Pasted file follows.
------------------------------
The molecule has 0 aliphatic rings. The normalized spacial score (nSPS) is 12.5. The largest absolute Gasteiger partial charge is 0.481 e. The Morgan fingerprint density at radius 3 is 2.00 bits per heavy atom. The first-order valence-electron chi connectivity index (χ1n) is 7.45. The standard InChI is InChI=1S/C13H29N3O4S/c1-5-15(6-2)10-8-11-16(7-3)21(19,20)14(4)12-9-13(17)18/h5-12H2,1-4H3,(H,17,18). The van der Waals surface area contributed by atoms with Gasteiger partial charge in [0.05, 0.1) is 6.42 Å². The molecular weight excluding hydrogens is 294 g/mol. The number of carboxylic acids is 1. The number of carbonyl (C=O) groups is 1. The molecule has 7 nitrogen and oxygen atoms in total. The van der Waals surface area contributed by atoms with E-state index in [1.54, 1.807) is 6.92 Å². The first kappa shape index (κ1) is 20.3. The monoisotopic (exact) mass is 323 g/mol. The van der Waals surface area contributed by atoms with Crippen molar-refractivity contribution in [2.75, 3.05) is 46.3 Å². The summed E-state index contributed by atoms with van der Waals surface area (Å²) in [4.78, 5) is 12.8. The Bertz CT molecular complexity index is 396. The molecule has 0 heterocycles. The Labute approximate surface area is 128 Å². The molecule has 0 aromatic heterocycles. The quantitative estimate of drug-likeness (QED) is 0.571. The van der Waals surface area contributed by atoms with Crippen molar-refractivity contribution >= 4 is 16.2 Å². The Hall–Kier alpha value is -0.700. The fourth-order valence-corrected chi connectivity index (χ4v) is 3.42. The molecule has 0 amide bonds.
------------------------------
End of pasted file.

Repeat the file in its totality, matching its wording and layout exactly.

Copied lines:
The molecule has 0 aliphatic rings. The normalized spacial score (nSPS) is 12.5. The largest absolute Gasteiger partial charge is 0.481 e. The Morgan fingerprint density at radius 3 is 2.00 bits per heavy atom. The first-order valence-electron chi connectivity index (χ1n) is 7.45. The standard InChI is InChI=1S/C13H29N3O4S/c1-5-15(6-2)10-8-11-16(7-3)21(19,20)14(4)12-9-13(17)18/h5-12H2,1-4H3,(H,17,18). The van der Waals surface area contributed by atoms with Gasteiger partial charge in [0.05, 0.1) is 6.42 Å². The molecular weight excluding hydrogens is 294 g/mol. The number of carboxylic acids is 1. The number of carbonyl (C=O) groups is 1. The molecule has 7 nitrogen and oxygen atoms in total. The van der Waals surface area contributed by atoms with E-state index in [1.54, 1.807) is 6.92 Å². The first kappa shape index (κ1) is 20.3. The monoisotopic (exact) mass is 323 g/mol. The van der Waals surface area contributed by atoms with Crippen molar-refractivity contribution in [2.75, 3.05) is 46.3 Å². The summed E-state index contributed by atoms with van der Waals surface area (Å²) in [4.78, 5) is 12.8. The Bertz CT molecular complexity index is 396. The molecule has 0 heterocycles. The Labute approximate surface area is 128 Å². The molecule has 0 aromatic heterocycles. The quantitative estimate of drug-likeness (QED) is 0.571. The van der Waals surface area contributed by atoms with Crippen molar-refractivity contribution >= 4 is 16.2 Å². The Hall–Kier alpha value is -0.700. The fourth-order valence-corrected chi connectivity index (χ4v) is 3.42. The molecule has 0 amide bonds.